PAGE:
MRS MOREAU’S WARBLER by Stephen Moss (Faber £9.99, 368 pp)
MRS MOREAU’S WARBLER
by Stephen Moss (Faber £9.99, 368 pp)
How did the cuckoo get its name? The answer is in the familiar call that heralds spring. But what of the sparrow, raven and wren, or the resoundingly named bird of the title, Mrs Moreau’s Warbler?
Stephen Moss’s delightful book explores the origins of bird names, ‘each of which has its own tale to tell about our language, history and culture’.
Some of our most familiar birds bear ancient folk names — the chiffchaff and woodpecker — while later names describe habitats, or commemorate people.
The story behind Mrs Moreau’s warbler is a romantic one. Reg Moreau met his wife, Winifred, on a fine spring day in Egypt, where both were working.
They fell in love, married and spent a lifetime studying African birds, including the endangered songbird which, in a touching act of devotion, Reg named after Winifred.
WHAT WE HAVE LOST by James Hamilton- Paterson (HoZ £9.99, 368 pp)
WHAT WE HAVE LOST
by James Hamilton- Paterson (HoZ £9.99, 368 pp)
‘The British Disease is an ailment not to be found in any medical lexicon,’ writes James Hamilton-Paterson. ‘Its symptoms…include strikes, stoppages, go-slows, exorbitant pay demands, equally absurd pay settle-ments, dysfunctional supply chains, loss of market share…’
These, along with a ‘smug, stubborn conservatism’ are, he argues, responsible for the decline over the past 70-odd years of the manufacturing industries that once made Britain a global industrial power.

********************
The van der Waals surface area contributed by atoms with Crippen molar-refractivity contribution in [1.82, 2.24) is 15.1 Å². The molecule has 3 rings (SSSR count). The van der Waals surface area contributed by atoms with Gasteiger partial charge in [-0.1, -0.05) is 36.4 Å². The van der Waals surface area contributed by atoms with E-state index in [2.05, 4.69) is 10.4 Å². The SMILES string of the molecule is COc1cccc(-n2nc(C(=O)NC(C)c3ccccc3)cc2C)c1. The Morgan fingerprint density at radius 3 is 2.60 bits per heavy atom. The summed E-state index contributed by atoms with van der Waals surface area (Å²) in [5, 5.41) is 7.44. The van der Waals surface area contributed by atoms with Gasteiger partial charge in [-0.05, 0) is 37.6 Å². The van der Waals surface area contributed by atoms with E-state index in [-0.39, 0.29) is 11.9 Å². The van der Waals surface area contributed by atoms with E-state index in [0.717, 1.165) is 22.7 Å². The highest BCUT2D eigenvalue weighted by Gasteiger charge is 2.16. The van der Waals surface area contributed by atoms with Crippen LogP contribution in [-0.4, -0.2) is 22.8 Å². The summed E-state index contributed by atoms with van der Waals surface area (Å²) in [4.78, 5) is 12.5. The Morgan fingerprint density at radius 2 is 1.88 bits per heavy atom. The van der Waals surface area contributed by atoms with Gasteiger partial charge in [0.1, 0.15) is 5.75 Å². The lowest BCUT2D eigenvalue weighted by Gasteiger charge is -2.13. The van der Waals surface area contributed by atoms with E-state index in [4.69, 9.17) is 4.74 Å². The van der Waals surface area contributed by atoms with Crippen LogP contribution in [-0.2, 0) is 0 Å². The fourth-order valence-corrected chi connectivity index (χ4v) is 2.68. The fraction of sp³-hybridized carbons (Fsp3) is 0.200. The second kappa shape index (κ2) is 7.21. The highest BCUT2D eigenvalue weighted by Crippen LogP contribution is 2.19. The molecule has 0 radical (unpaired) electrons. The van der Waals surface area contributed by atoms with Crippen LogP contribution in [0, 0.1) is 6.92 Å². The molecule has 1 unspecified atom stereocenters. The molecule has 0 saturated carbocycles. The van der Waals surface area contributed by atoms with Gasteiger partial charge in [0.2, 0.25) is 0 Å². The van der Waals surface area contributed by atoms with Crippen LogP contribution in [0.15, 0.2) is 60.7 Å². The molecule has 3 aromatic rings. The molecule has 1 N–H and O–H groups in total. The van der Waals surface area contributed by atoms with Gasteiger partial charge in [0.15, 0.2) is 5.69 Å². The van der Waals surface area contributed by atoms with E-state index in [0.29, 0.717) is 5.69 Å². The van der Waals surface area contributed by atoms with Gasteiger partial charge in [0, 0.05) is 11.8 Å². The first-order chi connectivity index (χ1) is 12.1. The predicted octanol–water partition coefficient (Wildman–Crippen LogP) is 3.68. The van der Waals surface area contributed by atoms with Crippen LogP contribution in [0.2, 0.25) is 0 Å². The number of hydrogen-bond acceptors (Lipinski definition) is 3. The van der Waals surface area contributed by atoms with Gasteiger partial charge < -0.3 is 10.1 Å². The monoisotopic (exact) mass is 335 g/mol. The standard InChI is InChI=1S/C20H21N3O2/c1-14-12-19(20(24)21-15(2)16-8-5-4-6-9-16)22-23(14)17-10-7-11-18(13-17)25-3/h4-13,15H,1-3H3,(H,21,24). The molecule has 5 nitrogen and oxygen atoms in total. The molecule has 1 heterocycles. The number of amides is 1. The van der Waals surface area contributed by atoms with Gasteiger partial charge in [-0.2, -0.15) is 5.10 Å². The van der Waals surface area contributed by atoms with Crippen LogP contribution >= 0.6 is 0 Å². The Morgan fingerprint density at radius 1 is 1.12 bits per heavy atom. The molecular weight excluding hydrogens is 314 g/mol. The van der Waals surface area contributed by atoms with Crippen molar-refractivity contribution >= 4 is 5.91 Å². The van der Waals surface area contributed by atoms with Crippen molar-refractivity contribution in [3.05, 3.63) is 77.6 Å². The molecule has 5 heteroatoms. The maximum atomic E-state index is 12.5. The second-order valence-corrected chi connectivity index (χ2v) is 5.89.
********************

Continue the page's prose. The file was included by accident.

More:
Chapters on cars, ships and motorbikes tell a melancholy story, though Hamilton-Paterson, also a distinguished novelist, can’t resist glints of dark humour.
WASHINGTON BLACK by Esi Edugyan (Serpent’s Tail £8.99, 432 pp)
by Esi Edugyan (Serpent’s Tail £8.99, 432 pp)
Praised by Barack Obama, and shortlisted for the Man Booker Prize, this novel comes garlanded with praise.
Named after its protagonist, it follows the remarkable life of Washington Black. Born a slave on a Barbadian plantation, when he was only five fellow slave Big Kit predicted that he would have a ‘life of many rivers’ — and so it proves.
‘Titch’ Wilde, the brother of the plantation’s cruel owner, takes on Washington as his assistant. Together they launch his invention: a hot air balloon.
He and Washington escape from Barbados, flying towards a world where — as Washington discovers in this rich and intricately plotted fiction — freedom means ‘one belongs nowhere, and to no one’.